Oh, how I miss them…
I watched the other night Shane and Hombre, and realized how much I missed Jack Palance and Richard Boone (both Stanford attendees at one time). They were renaissance veterans, multi-talented, and in some tragic sense not fully utilized by Hollywood. Add in a Lee Marvin as well. In all candor, I don’t think a Kevin Costner, Brad Pitt, or any of the younger Hollywood generation measures up. And how could they—given the generation that came of age in WWII and the sort of country this was at the time?
The voices of Boone, Palance, and Marvin seem lost in film these days, as well as the air of disdain and tragic nobility they projected as actors.
CNN Looks at the Candidates
I was watching a rerun of the Anderson Cooper biographical documentaries of McCain and Obama. In the McCain piece here’s what I think we got in the end: Cindy McCain’s a former drug addict, a stroke victim, and fought false rumors their adopted child was an illegitimate offspring of her husband’s liasons, and is the only-child of zillionaires; McCain was knee-deep in the Keating Five, took on and then caved to the Religious Right.
In contrast, in this National Enquirer-type approach, the Obamas were blessed from the beginning—no mention (as there should not have been) of Obama’s admitted drug use, his radical past, nothing about Michelle’s divisive speeches, Princeton thesis.
Result: here is the contrast, a 42 year old who lied about his age married a princess who lied about hers, then lived apart, and then she spiralled downward while he got caught in ethics problems and flip-flops; meanwhile the super couple were drug-free, hardly privileged, and have a true partnership based on their model parenting and meritocratic-based education excellence.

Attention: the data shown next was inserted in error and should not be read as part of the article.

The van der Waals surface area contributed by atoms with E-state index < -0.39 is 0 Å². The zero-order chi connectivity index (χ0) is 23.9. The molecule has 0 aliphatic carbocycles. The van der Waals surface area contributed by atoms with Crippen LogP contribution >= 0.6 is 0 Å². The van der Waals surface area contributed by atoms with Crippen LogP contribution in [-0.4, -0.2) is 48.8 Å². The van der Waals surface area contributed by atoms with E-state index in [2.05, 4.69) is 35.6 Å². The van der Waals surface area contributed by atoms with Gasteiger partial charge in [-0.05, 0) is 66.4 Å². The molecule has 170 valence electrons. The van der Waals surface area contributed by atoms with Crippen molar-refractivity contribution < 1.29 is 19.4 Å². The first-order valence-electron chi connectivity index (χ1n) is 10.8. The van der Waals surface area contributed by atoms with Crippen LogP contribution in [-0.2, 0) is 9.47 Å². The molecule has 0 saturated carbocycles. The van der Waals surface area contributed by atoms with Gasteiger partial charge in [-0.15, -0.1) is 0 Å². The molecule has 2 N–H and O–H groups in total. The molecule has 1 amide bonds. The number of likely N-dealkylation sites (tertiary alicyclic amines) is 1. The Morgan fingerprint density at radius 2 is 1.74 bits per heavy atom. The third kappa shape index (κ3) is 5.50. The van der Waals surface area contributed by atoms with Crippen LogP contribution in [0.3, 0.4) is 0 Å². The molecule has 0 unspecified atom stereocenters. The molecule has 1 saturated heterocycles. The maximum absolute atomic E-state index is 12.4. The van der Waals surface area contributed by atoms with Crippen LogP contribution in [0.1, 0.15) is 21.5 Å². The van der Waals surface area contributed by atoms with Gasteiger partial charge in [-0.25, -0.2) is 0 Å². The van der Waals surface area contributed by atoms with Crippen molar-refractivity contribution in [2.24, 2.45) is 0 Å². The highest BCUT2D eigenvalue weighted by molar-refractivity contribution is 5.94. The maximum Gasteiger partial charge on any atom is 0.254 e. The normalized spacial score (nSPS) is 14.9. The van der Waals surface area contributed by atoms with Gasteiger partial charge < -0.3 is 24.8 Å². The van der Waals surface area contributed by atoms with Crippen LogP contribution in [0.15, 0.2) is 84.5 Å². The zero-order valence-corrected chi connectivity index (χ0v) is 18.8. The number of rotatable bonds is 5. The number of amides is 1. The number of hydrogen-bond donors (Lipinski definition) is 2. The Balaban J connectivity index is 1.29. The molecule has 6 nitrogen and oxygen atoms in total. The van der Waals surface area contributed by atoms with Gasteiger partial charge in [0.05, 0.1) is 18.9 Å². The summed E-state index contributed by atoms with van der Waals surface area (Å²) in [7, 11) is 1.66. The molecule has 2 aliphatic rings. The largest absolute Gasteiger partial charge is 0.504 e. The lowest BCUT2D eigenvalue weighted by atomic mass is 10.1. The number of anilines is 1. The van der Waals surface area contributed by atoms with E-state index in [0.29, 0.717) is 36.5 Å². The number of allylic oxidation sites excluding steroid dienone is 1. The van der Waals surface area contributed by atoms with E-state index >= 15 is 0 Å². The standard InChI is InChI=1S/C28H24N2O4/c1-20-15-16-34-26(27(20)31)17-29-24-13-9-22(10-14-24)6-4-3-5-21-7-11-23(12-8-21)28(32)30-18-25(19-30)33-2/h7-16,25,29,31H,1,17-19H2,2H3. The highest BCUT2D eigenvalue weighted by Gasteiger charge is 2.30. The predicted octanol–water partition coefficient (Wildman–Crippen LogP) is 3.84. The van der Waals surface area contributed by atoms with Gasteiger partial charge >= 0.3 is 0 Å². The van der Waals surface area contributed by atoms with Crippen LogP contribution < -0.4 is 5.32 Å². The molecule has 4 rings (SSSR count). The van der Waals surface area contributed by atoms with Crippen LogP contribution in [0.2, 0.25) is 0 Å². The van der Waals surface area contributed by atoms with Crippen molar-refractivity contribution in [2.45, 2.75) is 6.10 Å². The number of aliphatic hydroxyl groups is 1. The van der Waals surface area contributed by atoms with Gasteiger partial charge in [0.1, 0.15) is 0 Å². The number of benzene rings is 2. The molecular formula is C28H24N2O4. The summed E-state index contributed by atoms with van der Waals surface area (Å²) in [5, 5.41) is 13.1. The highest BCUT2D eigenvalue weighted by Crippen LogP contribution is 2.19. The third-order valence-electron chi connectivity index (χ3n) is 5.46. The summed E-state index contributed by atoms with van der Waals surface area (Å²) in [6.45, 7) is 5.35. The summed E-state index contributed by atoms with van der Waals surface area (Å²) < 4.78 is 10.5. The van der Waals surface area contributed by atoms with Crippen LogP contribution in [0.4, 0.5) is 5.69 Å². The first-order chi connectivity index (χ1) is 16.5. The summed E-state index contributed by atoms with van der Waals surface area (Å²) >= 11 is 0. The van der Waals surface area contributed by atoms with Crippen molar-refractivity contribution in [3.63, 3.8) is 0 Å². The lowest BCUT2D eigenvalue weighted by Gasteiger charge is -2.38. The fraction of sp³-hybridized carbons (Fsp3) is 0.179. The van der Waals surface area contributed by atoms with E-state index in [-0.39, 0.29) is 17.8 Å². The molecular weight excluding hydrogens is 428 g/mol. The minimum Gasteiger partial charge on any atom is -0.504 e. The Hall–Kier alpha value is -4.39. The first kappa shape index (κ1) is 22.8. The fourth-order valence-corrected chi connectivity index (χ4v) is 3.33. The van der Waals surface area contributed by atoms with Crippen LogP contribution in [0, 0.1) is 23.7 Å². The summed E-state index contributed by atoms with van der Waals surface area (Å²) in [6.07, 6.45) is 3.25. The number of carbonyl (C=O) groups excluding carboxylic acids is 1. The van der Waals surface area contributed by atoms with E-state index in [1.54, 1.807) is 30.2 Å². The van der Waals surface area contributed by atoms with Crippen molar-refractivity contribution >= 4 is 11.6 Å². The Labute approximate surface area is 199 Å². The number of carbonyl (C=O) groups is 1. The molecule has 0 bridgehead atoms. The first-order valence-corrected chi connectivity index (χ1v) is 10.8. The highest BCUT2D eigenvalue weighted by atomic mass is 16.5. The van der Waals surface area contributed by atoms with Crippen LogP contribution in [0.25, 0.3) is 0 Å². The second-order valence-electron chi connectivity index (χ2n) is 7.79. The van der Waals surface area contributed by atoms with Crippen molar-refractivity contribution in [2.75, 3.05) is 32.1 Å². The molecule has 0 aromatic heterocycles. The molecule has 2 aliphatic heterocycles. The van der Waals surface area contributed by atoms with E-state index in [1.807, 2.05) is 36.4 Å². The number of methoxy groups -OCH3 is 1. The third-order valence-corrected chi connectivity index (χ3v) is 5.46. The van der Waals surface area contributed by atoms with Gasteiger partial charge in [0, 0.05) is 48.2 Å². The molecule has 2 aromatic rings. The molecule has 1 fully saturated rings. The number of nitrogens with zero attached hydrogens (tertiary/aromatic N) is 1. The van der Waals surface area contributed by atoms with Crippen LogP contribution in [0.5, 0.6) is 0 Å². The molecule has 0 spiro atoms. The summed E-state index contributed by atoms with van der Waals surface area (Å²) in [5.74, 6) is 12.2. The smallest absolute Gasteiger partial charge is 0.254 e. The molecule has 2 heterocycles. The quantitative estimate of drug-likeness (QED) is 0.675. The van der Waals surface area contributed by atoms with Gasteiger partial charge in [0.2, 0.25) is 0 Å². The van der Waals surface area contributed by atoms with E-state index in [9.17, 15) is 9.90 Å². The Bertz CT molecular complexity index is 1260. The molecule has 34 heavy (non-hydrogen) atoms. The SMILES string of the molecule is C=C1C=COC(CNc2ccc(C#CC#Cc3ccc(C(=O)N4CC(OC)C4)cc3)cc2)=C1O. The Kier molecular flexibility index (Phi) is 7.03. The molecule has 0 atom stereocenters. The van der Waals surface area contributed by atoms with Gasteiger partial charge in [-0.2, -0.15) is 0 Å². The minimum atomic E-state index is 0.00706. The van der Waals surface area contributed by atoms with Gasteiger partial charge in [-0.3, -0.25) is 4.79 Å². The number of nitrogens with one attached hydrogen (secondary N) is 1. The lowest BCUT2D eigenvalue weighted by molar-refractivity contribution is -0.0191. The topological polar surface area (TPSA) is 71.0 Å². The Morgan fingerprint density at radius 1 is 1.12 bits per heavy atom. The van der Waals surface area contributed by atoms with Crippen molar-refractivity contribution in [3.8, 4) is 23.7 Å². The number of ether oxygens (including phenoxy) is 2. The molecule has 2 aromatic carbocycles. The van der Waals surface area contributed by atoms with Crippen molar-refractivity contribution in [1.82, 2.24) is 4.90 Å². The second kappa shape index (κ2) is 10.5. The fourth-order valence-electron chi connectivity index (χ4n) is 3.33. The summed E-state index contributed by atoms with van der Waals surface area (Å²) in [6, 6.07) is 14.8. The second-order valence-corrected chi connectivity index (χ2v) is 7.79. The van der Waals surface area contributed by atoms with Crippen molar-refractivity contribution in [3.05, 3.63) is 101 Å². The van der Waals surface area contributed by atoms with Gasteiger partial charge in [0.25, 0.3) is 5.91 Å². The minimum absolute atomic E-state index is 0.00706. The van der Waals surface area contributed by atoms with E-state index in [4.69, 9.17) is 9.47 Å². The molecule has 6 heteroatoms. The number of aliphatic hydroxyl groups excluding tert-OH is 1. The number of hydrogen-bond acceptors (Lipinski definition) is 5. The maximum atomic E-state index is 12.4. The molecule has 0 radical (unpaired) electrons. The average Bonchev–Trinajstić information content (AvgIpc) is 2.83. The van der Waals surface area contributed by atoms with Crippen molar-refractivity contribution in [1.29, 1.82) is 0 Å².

In short, not even the pretense of even-handedness.
Is the Thrill Gone?
Listening to the recent various Obama speeches, I was struck by his two or three now reoccurring themes: His world-view of America is an amalgam of various victimized groups or rival interests—racial minorities, gays, and women—rather than a united citizenry that transcends its particularly tribal differences. When he talks of the military, there is almost nothing about the courage, audacity, and, yes, competence, of the US military that has done the near impossible in Iraq.
Instead the military is framed in terms of a vast group of victims in need of more government help, those who were not given adequate equipment, those suffering from post-traumatic stress syndrome, those with wounds, those in need of more benefits. All that may be in part true, but it is not the whole story, and at some point it must be balanced by mention that our soldiers on the battlefield have largely defeated al Qaeda and the insurgents in Iraq, and have achieved an amazing victory that has altered the entire calculus in the Middle East and made us safer from the threat of radical Islam.
A second theme seems the self-referential Obama himself. All politicians exaggerate and frame events around themselves. But Obama’s references to his landmark legislation, whether supposed welfare reform or foreign-policy initiatives, are simply not entirely supported by his brief tenure and meager record in the US Senate. One can just now begin to notice the subdued applause and crowd unease when he showcases himself at the center of all great issues of the last two decades—when he was in fact a rookie Chicago legislator. That, of course, is the source of the Bill Clinton pique: although Obama now takes credit for what liberal nostrums emerged in the late 1990s, they in fact were due almost entirely to Clinton’s rhetorical skills and Dick Morris’s art of triangulation. Yet Obama not only gives Clinton’s eight-year tenure absolutely no deference at all, but insidiously seems to incorporate it into his own paltry legislative record.